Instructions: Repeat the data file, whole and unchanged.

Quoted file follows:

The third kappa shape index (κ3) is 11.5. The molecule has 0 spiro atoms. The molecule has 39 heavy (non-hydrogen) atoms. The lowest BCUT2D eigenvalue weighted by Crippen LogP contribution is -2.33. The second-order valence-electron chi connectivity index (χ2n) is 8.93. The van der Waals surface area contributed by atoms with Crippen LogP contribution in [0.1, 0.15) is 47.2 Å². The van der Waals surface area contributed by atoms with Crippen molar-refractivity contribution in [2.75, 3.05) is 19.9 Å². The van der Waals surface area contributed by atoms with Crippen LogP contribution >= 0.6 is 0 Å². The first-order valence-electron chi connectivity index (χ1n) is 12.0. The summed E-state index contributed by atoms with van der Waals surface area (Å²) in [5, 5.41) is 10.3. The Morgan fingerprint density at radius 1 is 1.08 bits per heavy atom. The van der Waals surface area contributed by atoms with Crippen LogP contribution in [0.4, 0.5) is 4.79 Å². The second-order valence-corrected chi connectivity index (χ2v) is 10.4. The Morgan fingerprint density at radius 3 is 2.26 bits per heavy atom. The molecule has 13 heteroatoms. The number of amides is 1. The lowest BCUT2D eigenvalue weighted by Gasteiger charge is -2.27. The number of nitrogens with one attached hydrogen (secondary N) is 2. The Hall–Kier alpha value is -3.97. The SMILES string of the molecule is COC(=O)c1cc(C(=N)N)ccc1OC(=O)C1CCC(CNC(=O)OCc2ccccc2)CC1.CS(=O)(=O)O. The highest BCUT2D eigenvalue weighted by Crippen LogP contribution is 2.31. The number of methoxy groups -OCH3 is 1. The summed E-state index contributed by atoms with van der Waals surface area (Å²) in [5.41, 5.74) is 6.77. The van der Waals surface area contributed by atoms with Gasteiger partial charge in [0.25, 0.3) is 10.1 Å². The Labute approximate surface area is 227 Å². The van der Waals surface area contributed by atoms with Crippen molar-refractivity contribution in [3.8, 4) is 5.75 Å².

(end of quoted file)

The third kappa shape index (κ3) is 11.5. The molecule has 0 spiro atoms. The molecule has 39 heavy (non-hydrogen) atoms. The lowest BCUT2D eigenvalue weighted by Crippen LogP contribution is -2.33. The second-order valence-electron chi connectivity index (χ2n) is 8.93. The van der Waals surface area contributed by atoms with Crippen LogP contribution in [0.1, 0.15) is 47.2 Å². The van der Waals surface area contributed by atoms with Crippen molar-refractivity contribution in [2.75, 3.05) is 19.9 Å². The van der Waals surface area contributed by atoms with Crippen LogP contribution >= 0.6 is 0 Å². The first-order valence-electron chi connectivity index (χ1n) is 12.0. The summed E-state index contributed by atoms with van der Waals surface area (Å²) in [5, 5.41) is 10.3. The Morgan fingerprint density at radius 1 is 1.08 bits per heavy atom. The van der Waals surface area contributed by atoms with Crippen LogP contribution in [0.4, 0.5) is 4.79 Å². The second-order valence-corrected chi connectivity index (χ2v) is 10.4. The Morgan fingerprint density at radius 3 is 2.26 bits per heavy atom. The molecule has 13 heteroatoms. The number of amides is 1. The lowest BCUT2D eigenvalue weighted by Gasteiger charge is -2.27. The number of nitrogens with one attached hydrogen (secondary N) is 2. The Hall–Kier alpha value is -3.97. The SMILES string of the molecule is COC(=O)c1cc(C(=N)N)ccc1OC(=O)C1CCC(CNC(=O)OCc2ccccc2)CC1.CS(=O)(=O)O. The highest BCUT2D eigenvalue weighted by Crippen LogP contribution is 2.31. The number of methoxy groups -OCH3 is 1. The summed E-state index contributed by atoms with van der Waals surface area (Å²) in [5.41, 5.74) is 6.77. The van der Waals surface area contributed by atoms with Gasteiger partial charge in [0.25, 0.3) is 10.1 Å². The Labute approximate surface area is 227 Å². The van der Waals surface area contributed by atoms with Crippen molar-refractivity contribution in [3.8, 4) is 5.75 Å².